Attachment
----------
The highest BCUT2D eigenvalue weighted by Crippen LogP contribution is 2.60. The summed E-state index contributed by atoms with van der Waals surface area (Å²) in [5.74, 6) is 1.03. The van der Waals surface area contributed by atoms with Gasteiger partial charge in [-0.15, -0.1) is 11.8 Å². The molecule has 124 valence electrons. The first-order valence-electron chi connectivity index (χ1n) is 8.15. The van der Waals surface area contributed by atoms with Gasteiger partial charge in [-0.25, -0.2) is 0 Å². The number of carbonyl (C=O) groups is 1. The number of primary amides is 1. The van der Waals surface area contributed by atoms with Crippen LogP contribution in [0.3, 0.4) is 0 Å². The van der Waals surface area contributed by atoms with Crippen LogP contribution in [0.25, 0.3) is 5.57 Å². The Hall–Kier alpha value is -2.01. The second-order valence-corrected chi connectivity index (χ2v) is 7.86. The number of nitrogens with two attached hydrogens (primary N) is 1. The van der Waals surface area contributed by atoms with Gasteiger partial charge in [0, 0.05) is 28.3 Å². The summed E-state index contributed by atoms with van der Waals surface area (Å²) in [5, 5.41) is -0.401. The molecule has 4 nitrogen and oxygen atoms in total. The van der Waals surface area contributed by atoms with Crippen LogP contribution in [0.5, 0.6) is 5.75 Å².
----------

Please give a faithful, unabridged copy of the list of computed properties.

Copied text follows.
The highest BCUT2D eigenvalue weighted by Crippen LogP contribution is 2.60. The summed E-state index contributed by atoms with van der Waals surface area (Å²) in [5.74, 6) is 1.03. The van der Waals surface area contributed by atoms with Gasteiger partial charge in [-0.15, -0.1) is 11.8 Å². The molecule has 124 valence electrons. The first-order valence-electron chi connectivity index (χ1n) is 8.15. The van der Waals surface area contributed by atoms with Gasteiger partial charge in [-0.25, -0.2) is 0 Å². The number of carbonyl (C=O) groups is 1. The number of primary amides is 1. The van der Waals surface area contributed by atoms with Crippen LogP contribution in [0.3, 0.4) is 0 Å². The van der Waals surface area contributed by atoms with Crippen LogP contribution in [0.25, 0.3) is 5.57 Å². The Hall–Kier alpha value is -2.01. The second-order valence-corrected chi connectivity index (χ2v) is 7.86. The number of nitrogens with two attached hydrogens (primary N) is 1. The van der Waals surface area contributed by atoms with Gasteiger partial charge in [0, 0.05) is 28.3 Å². The summed E-state index contributed by atoms with van der Waals surface area (Å²) in [5, 5.41) is -0.401. The molecule has 4 nitrogen and oxygen atoms in total. The van der Waals surface area contributed by atoms with Crippen LogP contribution in [0.5, 0.6) is 5.75 Å².